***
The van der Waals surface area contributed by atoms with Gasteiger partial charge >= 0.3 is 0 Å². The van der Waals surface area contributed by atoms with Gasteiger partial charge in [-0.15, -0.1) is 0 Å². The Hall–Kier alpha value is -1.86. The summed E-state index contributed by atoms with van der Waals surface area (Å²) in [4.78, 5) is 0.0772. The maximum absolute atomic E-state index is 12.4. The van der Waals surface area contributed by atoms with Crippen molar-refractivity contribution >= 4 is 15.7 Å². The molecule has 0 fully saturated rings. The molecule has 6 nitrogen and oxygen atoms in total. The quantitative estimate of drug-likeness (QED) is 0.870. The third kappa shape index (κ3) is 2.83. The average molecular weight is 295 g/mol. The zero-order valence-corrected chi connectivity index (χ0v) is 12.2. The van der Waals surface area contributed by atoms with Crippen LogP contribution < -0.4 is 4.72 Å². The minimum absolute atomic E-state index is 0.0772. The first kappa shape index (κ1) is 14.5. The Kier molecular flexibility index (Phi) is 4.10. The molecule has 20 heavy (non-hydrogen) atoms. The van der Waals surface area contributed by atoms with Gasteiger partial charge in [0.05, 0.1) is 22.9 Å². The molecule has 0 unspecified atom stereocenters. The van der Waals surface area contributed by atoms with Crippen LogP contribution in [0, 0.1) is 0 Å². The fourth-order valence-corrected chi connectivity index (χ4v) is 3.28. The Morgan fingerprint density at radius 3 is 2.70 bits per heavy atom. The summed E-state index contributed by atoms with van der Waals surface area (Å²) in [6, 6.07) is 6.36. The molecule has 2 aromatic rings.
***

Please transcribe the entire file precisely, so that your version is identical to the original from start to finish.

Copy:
The van der Waals surface area contributed by atoms with Gasteiger partial charge >= 0.3 is 0 Å². The van der Waals surface area contributed by atoms with Gasteiger partial charge in [-0.15, -0.1) is 0 Å². The Hall–Kier alpha value is -1.86. The summed E-state index contributed by atoms with van der Waals surface area (Å²) in [4.78, 5) is 0.0772. The maximum absolute atomic E-state index is 12.4. The van der Waals surface area contributed by atoms with Crippen molar-refractivity contribution >= 4 is 15.7 Å². The molecule has 0 fully saturated rings. The molecule has 6 nitrogen and oxygen atoms in total. The quantitative estimate of drug-likeness (QED) is 0.870. The third kappa shape index (κ3) is 2.83. The average molecular weight is 295 g/mol. The zero-order valence-corrected chi connectivity index (χ0v) is 12.2. The van der Waals surface area contributed by atoms with Crippen LogP contribution < -0.4 is 4.72 Å². The minimum absolute atomic E-state index is 0.0772. The first kappa shape index (κ1) is 14.5. The Kier molecular flexibility index (Phi) is 4.10. The molecule has 20 heavy (non-hydrogen) atoms. The van der Waals surface area contributed by atoms with Gasteiger partial charge in [0.05, 0.1) is 22.9 Å². The molecule has 0 unspecified atom stereocenters. The van der Waals surface area contributed by atoms with Crippen LogP contribution in [0, 0.1) is 0 Å². The fourth-order valence-corrected chi connectivity index (χ4v) is 3.28. The Morgan fingerprint density at radius 3 is 2.70 bits per heavy atom. The summed E-state index contributed by atoms with van der Waals surface area (Å²) in [6, 6.07) is 6.36. The molecule has 2 aromatic rings.